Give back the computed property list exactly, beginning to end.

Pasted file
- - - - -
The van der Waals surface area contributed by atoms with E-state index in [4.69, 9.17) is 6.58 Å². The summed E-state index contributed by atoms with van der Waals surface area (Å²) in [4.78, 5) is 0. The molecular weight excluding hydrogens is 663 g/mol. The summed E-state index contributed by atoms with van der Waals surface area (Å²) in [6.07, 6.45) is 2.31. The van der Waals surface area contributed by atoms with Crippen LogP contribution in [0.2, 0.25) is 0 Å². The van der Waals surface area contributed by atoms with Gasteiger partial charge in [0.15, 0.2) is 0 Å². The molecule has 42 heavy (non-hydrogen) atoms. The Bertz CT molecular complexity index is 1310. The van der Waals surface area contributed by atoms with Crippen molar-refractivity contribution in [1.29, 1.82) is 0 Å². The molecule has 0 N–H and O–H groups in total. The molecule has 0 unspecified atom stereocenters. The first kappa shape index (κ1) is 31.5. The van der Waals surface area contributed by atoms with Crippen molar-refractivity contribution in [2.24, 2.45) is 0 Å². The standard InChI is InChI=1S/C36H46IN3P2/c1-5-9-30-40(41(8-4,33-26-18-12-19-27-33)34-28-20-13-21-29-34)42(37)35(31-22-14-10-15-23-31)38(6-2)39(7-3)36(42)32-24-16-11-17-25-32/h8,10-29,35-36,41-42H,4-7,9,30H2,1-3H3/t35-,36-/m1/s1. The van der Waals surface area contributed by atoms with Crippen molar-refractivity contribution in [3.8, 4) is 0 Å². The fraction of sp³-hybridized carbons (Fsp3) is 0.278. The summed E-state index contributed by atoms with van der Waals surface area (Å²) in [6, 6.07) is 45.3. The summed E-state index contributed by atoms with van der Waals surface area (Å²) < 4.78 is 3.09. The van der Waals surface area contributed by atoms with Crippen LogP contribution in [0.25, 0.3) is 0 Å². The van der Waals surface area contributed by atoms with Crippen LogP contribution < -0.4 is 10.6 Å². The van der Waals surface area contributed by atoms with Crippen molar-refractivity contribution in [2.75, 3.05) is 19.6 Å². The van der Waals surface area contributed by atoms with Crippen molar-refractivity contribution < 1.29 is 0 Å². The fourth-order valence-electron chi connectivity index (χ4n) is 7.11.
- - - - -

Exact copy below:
The van der Waals surface area contributed by atoms with E-state index in [4.69, 9.17) is 6.58 Å². The summed E-state index contributed by atoms with van der Waals surface area (Å²) in [4.78, 5) is 0. The molecular weight excluding hydrogens is 663 g/mol. The summed E-state index contributed by atoms with van der Waals surface area (Å²) in [6.07, 6.45) is 2.31. The van der Waals surface area contributed by atoms with Crippen LogP contribution in [0.2, 0.25) is 0 Å². The van der Waals surface area contributed by atoms with Gasteiger partial charge in [0.15, 0.2) is 0 Å². The molecule has 42 heavy (non-hydrogen) atoms. The Bertz CT molecular complexity index is 1310. The van der Waals surface area contributed by atoms with Crippen molar-refractivity contribution in [1.29, 1.82) is 0 Å². The molecule has 0 N–H and O–H groups in total. The molecule has 0 unspecified atom stereocenters. The first kappa shape index (κ1) is 31.5. The van der Waals surface area contributed by atoms with Crippen molar-refractivity contribution in [2.24, 2.45) is 0 Å². The standard InChI is InChI=1S/C36H46IN3P2/c1-5-9-30-40(41(8-4,33-26-18-12-19-27-33)34-28-20-13-21-29-34)42(37)35(31-22-14-10-15-23-31)38(6-2)39(7-3)36(42)32-24-16-11-17-25-32/h8,10-29,35-36,41-42H,4-7,9,30H2,1-3H3/t35-,36-/m1/s1. The van der Waals surface area contributed by atoms with Crippen molar-refractivity contribution in [3.8, 4) is 0 Å². The fraction of sp³-hybridized carbons (Fsp3) is 0.278. The summed E-state index contributed by atoms with van der Waals surface area (Å²) in [6, 6.07) is 45.3. The summed E-state index contributed by atoms with van der Waals surface area (Å²) < 4.78 is 3.09. The van der Waals surface area contributed by atoms with Crippen LogP contribution in [0.25, 0.3) is 0 Å². The van der Waals surface area contributed by atoms with Crippen LogP contribution < -0.4 is 10.6 Å². The van der Waals surface area contributed by atoms with Crippen molar-refractivity contribution in [2.75, 3.05) is 19.6 Å². The van der Waals surface area contributed by atoms with Crippen molar-refractivity contribution < 1.29 is 0 Å². The fourth-order valence-electron chi connectivity index (χ4n) is 7.11.